It’s easy to mistake the “power need” that’s identified in reality therapy for something negative. People who want to lead lives filled with good relationships might perceive that they have no need for power; that is, they don’t need or want power over other people.
However, one interpretation of this basic need for power is simply that it’s the need to recognize, for yourself, that you have value.
There are people who spend considerable time and energy seeking out their purpose in life. One way to satisfy the power need is to find ways to fulfill that purpose.
Nick, however, is a guy who hasn’t given much thought about purpose. If you observed his actions, you’d conclude that his purpose is to have a good time. He hangs with his friends, drinks a bit, and works only as absolutely necessary. If he strives toward anything, it’s to live a carefree life.
How is Nick satisfying his need for power? Without purpose or goals, he satisfies his need for power by refusing to take on any responsibility. He feels respected by his buddies, who look up to him (especially when he’s buying.) And, he sees himself as his own man, not tied down to anything, especially not to any full-time regular boss!
Now, a series of unfortunate events have resulted in the fact that Nick will soon be responsible for his young son, Kyle.
Nick has never had much of a father himself, and he’s never seen himself as a fatherly type. His idea of a good evening has nothing in common with tucking a young fella into bed with a glass of warm milk and a bedtime story!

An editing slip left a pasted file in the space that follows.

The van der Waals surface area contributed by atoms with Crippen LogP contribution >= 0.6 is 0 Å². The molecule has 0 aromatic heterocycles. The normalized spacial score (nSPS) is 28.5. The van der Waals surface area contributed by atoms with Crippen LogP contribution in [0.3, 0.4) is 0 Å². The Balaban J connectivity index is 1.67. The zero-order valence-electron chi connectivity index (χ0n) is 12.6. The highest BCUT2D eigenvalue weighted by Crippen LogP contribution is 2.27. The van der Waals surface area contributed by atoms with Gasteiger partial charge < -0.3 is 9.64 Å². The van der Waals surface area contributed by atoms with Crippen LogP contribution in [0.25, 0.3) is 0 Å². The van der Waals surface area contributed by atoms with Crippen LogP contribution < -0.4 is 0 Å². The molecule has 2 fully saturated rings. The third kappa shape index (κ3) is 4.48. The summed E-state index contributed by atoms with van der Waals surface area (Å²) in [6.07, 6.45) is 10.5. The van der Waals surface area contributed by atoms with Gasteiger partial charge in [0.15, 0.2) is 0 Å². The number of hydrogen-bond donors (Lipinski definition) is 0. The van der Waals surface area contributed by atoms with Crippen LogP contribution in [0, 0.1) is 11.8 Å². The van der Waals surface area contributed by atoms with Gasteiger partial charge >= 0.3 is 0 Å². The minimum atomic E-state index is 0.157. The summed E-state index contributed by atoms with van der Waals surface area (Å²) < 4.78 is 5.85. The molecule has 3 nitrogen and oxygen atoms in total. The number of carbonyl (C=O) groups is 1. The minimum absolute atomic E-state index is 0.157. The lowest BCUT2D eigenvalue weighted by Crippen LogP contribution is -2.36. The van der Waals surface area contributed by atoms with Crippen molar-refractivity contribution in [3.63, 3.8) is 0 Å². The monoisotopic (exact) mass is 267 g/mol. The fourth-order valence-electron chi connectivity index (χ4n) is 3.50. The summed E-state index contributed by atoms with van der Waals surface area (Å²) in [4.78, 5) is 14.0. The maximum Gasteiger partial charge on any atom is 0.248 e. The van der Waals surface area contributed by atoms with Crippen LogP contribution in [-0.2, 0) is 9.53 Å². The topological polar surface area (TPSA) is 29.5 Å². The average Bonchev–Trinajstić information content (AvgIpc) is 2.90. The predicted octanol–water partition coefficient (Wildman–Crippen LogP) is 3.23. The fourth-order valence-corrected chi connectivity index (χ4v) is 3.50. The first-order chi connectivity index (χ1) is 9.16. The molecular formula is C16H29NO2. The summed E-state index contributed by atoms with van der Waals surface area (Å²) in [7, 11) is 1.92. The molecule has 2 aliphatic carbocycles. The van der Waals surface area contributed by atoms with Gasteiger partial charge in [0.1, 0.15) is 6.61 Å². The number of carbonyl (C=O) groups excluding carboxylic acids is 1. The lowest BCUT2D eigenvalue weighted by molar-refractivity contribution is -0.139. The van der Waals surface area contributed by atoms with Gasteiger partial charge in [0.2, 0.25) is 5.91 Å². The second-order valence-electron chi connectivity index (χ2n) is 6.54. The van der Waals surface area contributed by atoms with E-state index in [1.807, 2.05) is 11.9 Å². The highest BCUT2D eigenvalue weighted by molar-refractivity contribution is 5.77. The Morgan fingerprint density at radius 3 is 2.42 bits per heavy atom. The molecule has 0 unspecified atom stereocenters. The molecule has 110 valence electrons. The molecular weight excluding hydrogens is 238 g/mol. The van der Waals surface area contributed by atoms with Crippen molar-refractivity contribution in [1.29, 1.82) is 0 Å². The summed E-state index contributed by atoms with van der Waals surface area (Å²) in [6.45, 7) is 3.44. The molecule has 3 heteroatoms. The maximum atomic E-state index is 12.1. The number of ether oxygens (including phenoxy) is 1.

There are various ways that Nick could choose to view this change in his life. For example, he could look at Kyle as a burden who will prevent him from living the life that he has been enjoying.
Or, Nick could see raising Kyle as his purpose—the reason he has been given his strong back and sound mind. By conducting himself as if being a father is his most important role, he may find that his power need will be satisfied even more effectively than it is now.
Some people seek purpose; for others, it’s thrust upon them. Responding to purpose can be need-satisfying, especially when you see that your purpose is larger than you are.
A point for Nick to consider is whether he wants to see this responsibility as a problem or whether he wants to see it as a purpose that could be need-satisfying for him. His perception of his responsibility will largely determine whether it brings satisfaction or resentment to his life.
Fulfilling his responsibility to his son could turn out to be gratifying for Nick. That is, if he can shift his perception to see that stepping up will help to satisfy his own needs, particularly his own need for self-respect.
Do you find that having a conscious purpose is personally satisfying?